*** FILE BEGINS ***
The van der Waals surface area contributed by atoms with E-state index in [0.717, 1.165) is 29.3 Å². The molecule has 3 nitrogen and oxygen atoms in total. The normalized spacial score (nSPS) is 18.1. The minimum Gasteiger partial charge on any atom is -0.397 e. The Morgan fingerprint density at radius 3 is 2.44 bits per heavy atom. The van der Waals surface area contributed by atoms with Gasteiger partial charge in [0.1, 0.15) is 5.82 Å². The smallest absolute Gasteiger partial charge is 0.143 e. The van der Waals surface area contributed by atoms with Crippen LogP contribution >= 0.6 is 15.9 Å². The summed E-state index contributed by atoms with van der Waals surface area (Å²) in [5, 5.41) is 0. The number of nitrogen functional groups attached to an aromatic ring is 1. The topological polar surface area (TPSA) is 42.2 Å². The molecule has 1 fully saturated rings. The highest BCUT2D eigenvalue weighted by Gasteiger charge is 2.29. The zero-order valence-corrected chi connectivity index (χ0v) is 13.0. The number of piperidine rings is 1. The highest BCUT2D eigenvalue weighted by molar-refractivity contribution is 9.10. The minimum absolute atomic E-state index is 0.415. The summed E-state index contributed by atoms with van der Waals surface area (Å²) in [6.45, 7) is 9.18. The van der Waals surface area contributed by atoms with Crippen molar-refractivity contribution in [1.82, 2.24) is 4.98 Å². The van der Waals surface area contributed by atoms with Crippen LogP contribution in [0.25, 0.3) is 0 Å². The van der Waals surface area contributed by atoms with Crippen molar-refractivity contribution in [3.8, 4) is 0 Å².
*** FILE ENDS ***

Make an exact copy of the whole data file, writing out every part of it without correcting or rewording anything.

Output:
The van der Waals surface area contributed by atoms with E-state index in [0.717, 1.165) is 29.3 Å². The molecule has 3 nitrogen and oxygen atoms in total. The normalized spacial score (nSPS) is 18.1. The minimum Gasteiger partial charge on any atom is -0.397 e. The Morgan fingerprint density at radius 3 is 2.44 bits per heavy atom. The van der Waals surface area contributed by atoms with Gasteiger partial charge in [0.1, 0.15) is 5.82 Å². The smallest absolute Gasteiger partial charge is 0.143 e. The van der Waals surface area contributed by atoms with Crippen LogP contribution >= 0.6 is 15.9 Å². The summed E-state index contributed by atoms with van der Waals surface area (Å²) in [5, 5.41) is 0. The number of nitrogen functional groups attached to an aromatic ring is 1. The topological polar surface area (TPSA) is 42.2 Å². The molecule has 1 fully saturated rings. The highest BCUT2D eigenvalue weighted by Gasteiger charge is 2.29. The zero-order valence-corrected chi connectivity index (χ0v) is 13.0. The number of piperidine rings is 1. The highest BCUT2D eigenvalue weighted by molar-refractivity contribution is 9.10. The minimum absolute atomic E-state index is 0.415. The summed E-state index contributed by atoms with van der Waals surface area (Å²) in [6.45, 7) is 9.18. The van der Waals surface area contributed by atoms with Crippen molar-refractivity contribution in [1.82, 2.24) is 4.98 Å². The van der Waals surface area contributed by atoms with Crippen LogP contribution in [0.25, 0.3) is 0 Å². The van der Waals surface area contributed by atoms with Crippen molar-refractivity contribution in [3.8, 4) is 0 Å².